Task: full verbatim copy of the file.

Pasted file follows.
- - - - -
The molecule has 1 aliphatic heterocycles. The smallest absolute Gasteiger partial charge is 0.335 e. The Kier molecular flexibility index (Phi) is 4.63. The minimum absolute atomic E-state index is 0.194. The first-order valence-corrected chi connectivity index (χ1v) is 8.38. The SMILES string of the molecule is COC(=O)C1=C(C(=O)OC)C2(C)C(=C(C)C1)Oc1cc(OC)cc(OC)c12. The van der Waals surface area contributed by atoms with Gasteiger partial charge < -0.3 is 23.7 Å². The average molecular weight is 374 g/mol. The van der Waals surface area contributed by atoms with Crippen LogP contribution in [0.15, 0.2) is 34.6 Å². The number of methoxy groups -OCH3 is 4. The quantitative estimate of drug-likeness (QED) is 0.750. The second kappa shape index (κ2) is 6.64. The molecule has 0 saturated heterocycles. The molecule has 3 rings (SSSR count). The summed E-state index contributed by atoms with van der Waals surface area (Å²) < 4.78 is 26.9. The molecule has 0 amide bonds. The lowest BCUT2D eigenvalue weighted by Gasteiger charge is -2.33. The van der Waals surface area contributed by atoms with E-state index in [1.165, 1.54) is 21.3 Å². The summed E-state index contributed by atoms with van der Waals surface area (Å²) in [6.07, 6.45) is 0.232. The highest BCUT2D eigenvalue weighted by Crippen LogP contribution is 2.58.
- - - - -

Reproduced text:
The molecule has 1 aliphatic heterocycles. The smallest absolute Gasteiger partial charge is 0.335 e. The Kier molecular flexibility index (Phi) is 4.63. The minimum absolute atomic E-state index is 0.194. The first-order valence-corrected chi connectivity index (χ1v) is 8.38. The SMILES string of the molecule is COC(=O)C1=C(C(=O)OC)C2(C)C(=C(C)C1)Oc1cc(OC)cc(OC)c12. The van der Waals surface area contributed by atoms with Gasteiger partial charge < -0.3 is 23.7 Å². The average molecular weight is 374 g/mol. The van der Waals surface area contributed by atoms with Crippen LogP contribution in [0.15, 0.2) is 34.6 Å². The number of methoxy groups -OCH3 is 4. The quantitative estimate of drug-likeness (QED) is 0.750. The second kappa shape index (κ2) is 6.64. The molecule has 0 saturated heterocycles. The molecule has 3 rings (SSSR count). The summed E-state index contributed by atoms with van der Waals surface area (Å²) < 4.78 is 26.9. The molecule has 0 amide bonds. The lowest BCUT2D eigenvalue weighted by Gasteiger charge is -2.33. The van der Waals surface area contributed by atoms with E-state index in [1.165, 1.54) is 21.3 Å². The summed E-state index contributed by atoms with van der Waals surface area (Å²) in [6.07, 6.45) is 0.232. The highest BCUT2D eigenvalue weighted by Crippen LogP contribution is 2.58.